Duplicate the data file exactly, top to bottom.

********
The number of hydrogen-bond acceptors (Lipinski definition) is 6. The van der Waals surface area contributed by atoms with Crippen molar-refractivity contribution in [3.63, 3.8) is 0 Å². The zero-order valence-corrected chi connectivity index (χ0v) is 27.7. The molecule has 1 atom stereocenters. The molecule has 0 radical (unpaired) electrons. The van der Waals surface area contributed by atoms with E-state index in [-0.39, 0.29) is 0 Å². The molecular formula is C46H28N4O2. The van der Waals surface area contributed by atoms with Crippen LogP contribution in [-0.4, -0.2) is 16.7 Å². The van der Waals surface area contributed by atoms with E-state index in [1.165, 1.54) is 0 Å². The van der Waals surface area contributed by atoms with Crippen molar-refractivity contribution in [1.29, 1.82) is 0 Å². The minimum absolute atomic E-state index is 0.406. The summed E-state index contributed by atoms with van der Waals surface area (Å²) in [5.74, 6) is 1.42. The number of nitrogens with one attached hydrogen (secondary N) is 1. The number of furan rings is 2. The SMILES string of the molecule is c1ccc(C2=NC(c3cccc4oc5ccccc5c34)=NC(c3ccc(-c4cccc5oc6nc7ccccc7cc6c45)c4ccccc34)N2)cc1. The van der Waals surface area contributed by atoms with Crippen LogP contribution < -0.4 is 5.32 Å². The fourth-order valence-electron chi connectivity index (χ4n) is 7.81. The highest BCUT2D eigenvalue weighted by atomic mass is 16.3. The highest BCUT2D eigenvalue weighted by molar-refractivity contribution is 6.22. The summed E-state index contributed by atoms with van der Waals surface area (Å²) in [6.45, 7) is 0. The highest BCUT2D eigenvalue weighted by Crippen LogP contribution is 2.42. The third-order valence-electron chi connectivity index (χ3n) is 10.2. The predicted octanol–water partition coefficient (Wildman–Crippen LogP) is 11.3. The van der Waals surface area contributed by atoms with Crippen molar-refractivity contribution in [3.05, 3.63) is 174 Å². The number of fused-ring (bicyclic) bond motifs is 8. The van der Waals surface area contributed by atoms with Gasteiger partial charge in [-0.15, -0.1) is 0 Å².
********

The number of hydrogen-bond acceptors (Lipinski definition) is 6. The van der Waals surface area contributed by atoms with Crippen molar-refractivity contribution in [3.63, 3.8) is 0 Å². The zero-order valence-corrected chi connectivity index (χ0v) is 27.7. The molecule has 1 atom stereocenters. The molecule has 0 radical (unpaired) electrons. The van der Waals surface area contributed by atoms with E-state index in [-0.39, 0.29) is 0 Å². The molecular formula is C46H28N4O2. The van der Waals surface area contributed by atoms with Crippen LogP contribution in [-0.4, -0.2) is 16.7 Å². The van der Waals surface area contributed by atoms with E-state index in [1.165, 1.54) is 0 Å². The van der Waals surface area contributed by atoms with Crippen molar-refractivity contribution in [1.29, 1.82) is 0 Å². The minimum absolute atomic E-state index is 0.406. The summed E-state index contributed by atoms with van der Waals surface area (Å²) in [5.74, 6) is 1.42. The number of nitrogens with one attached hydrogen (secondary N) is 1. The number of furan rings is 2. The SMILES string of the molecule is c1ccc(C2=NC(c3cccc4oc5ccccc5c34)=NC(c3ccc(-c4cccc5oc6nc7ccccc7cc6c45)c4ccccc34)N2)cc1. The van der Waals surface area contributed by atoms with Crippen LogP contribution < -0.4 is 5.32 Å². The fourth-order valence-electron chi connectivity index (χ4n) is 7.81. The highest BCUT2D eigenvalue weighted by atomic mass is 16.3. The highest BCUT2D eigenvalue weighted by molar-refractivity contribution is 6.22. The summed E-state index contributed by atoms with van der Waals surface area (Å²) in [6.45, 7) is 0. The highest BCUT2D eigenvalue weighted by Crippen LogP contribution is 2.42. The third-order valence-electron chi connectivity index (χ3n) is 10.2. The predicted octanol–water partition coefficient (Wildman–Crippen LogP) is 11.3. The van der Waals surface area contributed by atoms with Crippen molar-refractivity contribution in [3.05, 3.63) is 174 Å². The number of fused-ring (bicyclic) bond motifs is 8. The van der Waals surface area contributed by atoms with Gasteiger partial charge in [-0.15, -0.1) is 0 Å².